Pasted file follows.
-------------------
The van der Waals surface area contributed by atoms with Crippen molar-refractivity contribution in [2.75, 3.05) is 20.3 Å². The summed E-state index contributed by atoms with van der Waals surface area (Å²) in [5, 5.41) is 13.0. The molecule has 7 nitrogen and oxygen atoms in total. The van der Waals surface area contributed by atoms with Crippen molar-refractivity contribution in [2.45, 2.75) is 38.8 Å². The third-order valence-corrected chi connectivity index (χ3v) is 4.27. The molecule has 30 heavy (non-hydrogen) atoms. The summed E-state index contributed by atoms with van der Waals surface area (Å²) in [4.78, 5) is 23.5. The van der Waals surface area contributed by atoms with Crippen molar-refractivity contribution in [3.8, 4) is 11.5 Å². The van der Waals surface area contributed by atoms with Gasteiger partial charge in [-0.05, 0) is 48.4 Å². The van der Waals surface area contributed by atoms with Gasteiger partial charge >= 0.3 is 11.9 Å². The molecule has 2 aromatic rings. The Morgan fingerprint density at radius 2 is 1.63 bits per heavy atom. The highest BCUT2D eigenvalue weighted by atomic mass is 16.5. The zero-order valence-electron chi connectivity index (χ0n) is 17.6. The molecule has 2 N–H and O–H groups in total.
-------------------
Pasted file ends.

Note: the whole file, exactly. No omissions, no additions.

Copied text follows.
The van der Waals surface area contributed by atoms with Crippen molar-refractivity contribution in [2.75, 3.05) is 20.3 Å². The summed E-state index contributed by atoms with van der Waals surface area (Å²) in [5, 5.41) is 13.0. The molecule has 7 nitrogen and oxygen atoms in total. The van der Waals surface area contributed by atoms with Crippen molar-refractivity contribution in [2.45, 2.75) is 38.8 Å². The third-order valence-corrected chi connectivity index (χ3v) is 4.27. The molecule has 30 heavy (non-hydrogen) atoms. The summed E-state index contributed by atoms with van der Waals surface area (Å²) in [4.78, 5) is 23.5. The van der Waals surface area contributed by atoms with Crippen molar-refractivity contribution in [3.8, 4) is 11.5 Å². The van der Waals surface area contributed by atoms with Gasteiger partial charge in [-0.05, 0) is 48.4 Å². The van der Waals surface area contributed by atoms with Gasteiger partial charge >= 0.3 is 11.9 Å². The molecule has 2 aromatic rings. The Morgan fingerprint density at radius 2 is 1.63 bits per heavy atom. The highest BCUT2D eigenvalue weighted by atomic mass is 16.5. The zero-order valence-electron chi connectivity index (χ0n) is 17.6. The molecule has 2 N–H and O–H groups in total.